Originally published on Mon November 26, 2012 11:10 am
The story of how WNYC covered Superstorm Sandy begins more than a year ago, in August 2011. That's when another big storm – Hurricane Irene – hit the East Coast of the United States. When Sandy was a looming threat over the Atlantic, the WNYC team knew just what to do and went to work.
"We've been through this once before [with Hurricane Irene]. We just tried to anticipate what [our audience] would want next," said John Keefe, Senior Editor for Data News & Journalism Technology.
Originally published on Wed November 21, 2012 2:35 pm
With the big day right around the corner, here's one more last-minute historical tidbit:
The Wampanoags were the Native Americans, indigenous to New England, who purportedly helped the Pilgrims at Plymouth (about 60 miles from Nantucket, Mass.). Today they still live in small communities scattered around New England — but a few centuries ago, they numbered in the thousands.
Paul has been committed to disease and poverty reduction since his early twenties. Partners in Health, started in Haiti in the 1980s, provides health care to the world's poorest communities. Paul launched the organization while he was a student at Harvard Medical School.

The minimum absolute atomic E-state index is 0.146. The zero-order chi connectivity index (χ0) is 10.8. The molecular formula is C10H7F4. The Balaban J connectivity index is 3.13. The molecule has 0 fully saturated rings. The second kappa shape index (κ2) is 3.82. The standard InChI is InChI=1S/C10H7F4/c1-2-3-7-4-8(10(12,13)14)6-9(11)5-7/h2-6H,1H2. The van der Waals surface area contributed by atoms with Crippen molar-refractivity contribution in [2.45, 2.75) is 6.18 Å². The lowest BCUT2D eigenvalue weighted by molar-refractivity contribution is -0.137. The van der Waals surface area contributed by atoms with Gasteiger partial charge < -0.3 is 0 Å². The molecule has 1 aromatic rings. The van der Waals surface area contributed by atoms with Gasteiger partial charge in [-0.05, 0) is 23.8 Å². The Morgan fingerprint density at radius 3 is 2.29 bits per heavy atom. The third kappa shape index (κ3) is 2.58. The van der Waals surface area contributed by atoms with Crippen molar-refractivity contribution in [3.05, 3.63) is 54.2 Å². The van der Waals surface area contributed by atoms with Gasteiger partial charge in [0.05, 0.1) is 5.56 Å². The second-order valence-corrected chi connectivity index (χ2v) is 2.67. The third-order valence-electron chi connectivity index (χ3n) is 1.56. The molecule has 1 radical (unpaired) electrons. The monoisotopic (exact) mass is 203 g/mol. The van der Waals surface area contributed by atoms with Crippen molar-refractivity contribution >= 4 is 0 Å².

Copyright 2012 National Public Radio. To see more, visit http://www.npr.org/.
Everyone knows the schoolhouse version of the first Thanksgiving story: New England pilgrims came together with Native Americans to share a meal after the harvest. The original menu was something of a joint venture, but over the years, a lot of the traditional dishes have lost their native.
For those who want to create a feast that celebrates the flavors that Native Americans brought to the table, Chef Richard Hetzler has an entire menu of options from his award-winning cookbook, The Mitsitam Cafe Cookbook.
Originally published on Wed November 21, 2012 10:26 am
"Simple," you may say. "All you have to do is test the theory against experimental data and, if predictions don't work, toss the theory in the garbage can." In practice, however, things are way more complicated.
Originally published on Tue November 20, 2012 7:47 pm
NPR does not owe it to humanitarian agencies such as the American Red Cross to laud their efforts. What NPR owes is to report fair, accurate and complete news to the American people.
But humanitarian groups are part of that public and are crucial to the social fabric of the nation. We as a people especially appreciate the work by selfless volunteers who bring relief in the wake of disasters. Many of us have pitched in to help in our communities, and even overseas. The volunteers are us, or at least who many of us want to be.